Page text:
Coast to Coast – Keld to Reeth

Helene is only a couple of weeks old but on a world stage, she’s got presence! Ali isn’t even a twinkle in Helene’s eye but manages to kill two people the day after. Storms are given names and they’re given boys and girls name to maintain equity!  The convention for giving names was introduced because it is well known that people pay more attention to the potential for damage if they have a name. The first UK one was named Abigail in November 2015 but the Americans have been naming theirs since 1953. At that time they were all given girls names because they were moody, ferocious and unpredictable and tended to be worse in summer but by 1978 it was recognised that boys could be a tad curmudgeonly too.

Looking a bit damp but can’t fault the enthusiasm!


Helene and Ali are forecast to make an appearance in the UK on Tuesday and Wednesday after they get a bit of practice giving the lovely people of Ireland a good spanking a few hours before.

We’re walking with Kathy and Otto this week, now bear in mind the above and guess which days we’ve got planned. Yes, Tuesday and Wednesday! Now let’s add to the mix; we’re going to be at 1500 to 2000 feet (500 plus metres) and there’ll be no protection. Yes, we’re nuts but so are Kathy and Otto so we’re a matched pair of pairs and in fairness, Kathy and Otto have done their apprenticeship on a number of seriously high peaks in the Lake District and in some atrocious rain so they already know how to get wet.

Early autumn is usually a good time to walk in Yorkshire but Kathy and Otto have had rain and gales including the remnants of several tropical storms. They’ve forded swollen rivers and made last-minute diversions due to floods. Some of their walking has been in cloud and all of this has required them to dig deep into their reserves of courage and tenacity especially on some of the Cumbrian peaks so we’re not expecting them to be phased by today’s wind or rain.

We drive up from the low lands of North Yorkshire and find them after a couple of false starts near Keld. It’s already starting to rain and there’s a bit of breeze blowing as if it’s a meteorological warning from nature just laying down a gauntlet and making a statement, “You humans may be clever, but you still haven’t tamed me” and as we don our wet weather gear and watch the low cloud dump huge quantities of tiny droplet on the fells it seems to be making its point.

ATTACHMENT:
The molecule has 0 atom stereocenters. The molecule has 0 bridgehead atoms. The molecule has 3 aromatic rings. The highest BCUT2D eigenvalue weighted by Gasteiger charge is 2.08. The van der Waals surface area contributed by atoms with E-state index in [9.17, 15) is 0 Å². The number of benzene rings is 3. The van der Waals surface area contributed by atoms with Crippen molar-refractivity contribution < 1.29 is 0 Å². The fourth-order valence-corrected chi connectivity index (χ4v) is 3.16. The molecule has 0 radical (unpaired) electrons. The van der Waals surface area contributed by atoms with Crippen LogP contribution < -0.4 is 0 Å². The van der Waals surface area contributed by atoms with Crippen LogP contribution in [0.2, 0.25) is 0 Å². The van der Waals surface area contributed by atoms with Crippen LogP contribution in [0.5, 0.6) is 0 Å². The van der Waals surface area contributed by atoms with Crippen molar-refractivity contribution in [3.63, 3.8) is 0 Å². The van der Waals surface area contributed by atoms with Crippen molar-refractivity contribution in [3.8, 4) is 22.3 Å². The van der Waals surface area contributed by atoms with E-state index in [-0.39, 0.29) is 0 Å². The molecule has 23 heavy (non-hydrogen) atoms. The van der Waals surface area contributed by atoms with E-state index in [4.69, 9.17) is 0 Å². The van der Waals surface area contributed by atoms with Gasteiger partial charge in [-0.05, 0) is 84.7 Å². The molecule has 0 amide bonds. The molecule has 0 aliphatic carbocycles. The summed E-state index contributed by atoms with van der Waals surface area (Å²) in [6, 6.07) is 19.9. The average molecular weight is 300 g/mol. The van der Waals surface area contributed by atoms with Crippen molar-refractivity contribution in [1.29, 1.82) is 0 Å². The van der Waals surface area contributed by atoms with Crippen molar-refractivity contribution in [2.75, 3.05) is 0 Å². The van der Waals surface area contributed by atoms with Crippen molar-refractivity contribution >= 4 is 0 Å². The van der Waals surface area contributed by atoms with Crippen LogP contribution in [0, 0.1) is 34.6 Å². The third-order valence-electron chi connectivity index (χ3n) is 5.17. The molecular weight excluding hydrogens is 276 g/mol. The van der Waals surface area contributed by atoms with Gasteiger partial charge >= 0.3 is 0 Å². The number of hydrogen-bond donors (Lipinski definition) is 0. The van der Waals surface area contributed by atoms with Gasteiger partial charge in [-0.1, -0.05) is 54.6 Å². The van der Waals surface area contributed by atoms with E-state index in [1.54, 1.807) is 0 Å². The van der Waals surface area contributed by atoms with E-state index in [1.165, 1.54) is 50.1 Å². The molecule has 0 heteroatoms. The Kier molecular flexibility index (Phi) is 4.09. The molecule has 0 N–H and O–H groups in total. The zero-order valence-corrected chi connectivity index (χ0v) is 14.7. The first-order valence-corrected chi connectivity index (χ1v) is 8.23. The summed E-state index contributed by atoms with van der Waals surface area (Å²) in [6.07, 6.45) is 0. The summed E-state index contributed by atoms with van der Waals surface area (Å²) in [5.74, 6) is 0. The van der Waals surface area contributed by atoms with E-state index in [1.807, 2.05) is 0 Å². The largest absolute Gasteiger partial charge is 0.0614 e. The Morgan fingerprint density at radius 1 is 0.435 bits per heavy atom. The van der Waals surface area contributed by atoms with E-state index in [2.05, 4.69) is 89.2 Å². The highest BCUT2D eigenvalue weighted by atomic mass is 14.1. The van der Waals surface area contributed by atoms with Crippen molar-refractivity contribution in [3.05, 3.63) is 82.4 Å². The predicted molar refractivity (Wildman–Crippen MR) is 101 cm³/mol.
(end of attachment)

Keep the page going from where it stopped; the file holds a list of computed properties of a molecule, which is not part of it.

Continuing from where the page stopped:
Kathy and Otto make an appearance and they’ve made friends with two attractive Australian ladies who’re going to walk with us in the belief that we know what we’re doing! Tam and Shannon are from the Gold Coast and whilst they see wet weather from time to time, I think it’s more predictable and lasts a couple of hours whilst they go for their evening meal – I’m generalising of course but the weather that I’ve experienced in their neck of the woods seems to be torrential but short lived.

Kathy explains to me that they’ve decided on the lower route and this proves to be a great decision as the weather starts bad and goes downhill, if we take the upper route we’d most certainly be walking on instruments as the visibility will be so poor we’ll have to rely on the apps on our phones running GPS on OS Maps, all doable but not a wise choice so lower route it will be; however, to add a little bit of interest, I’ll take them part way up the dale to Crackpot Hall to inject a story into the morning’s proceedings.

Keld’s main ‘walking’ claim to fame is that it is the crossing point for the Pennine Way and the Coast to Coast and as such is popular as a stopping point for the pilgrims on both of these epic routes. There’s a lot of heritage activity here mostly promoted by Keld Resource Centre who are a religious based organisation who’re restoring a number of listed buildings and establishing resource centres.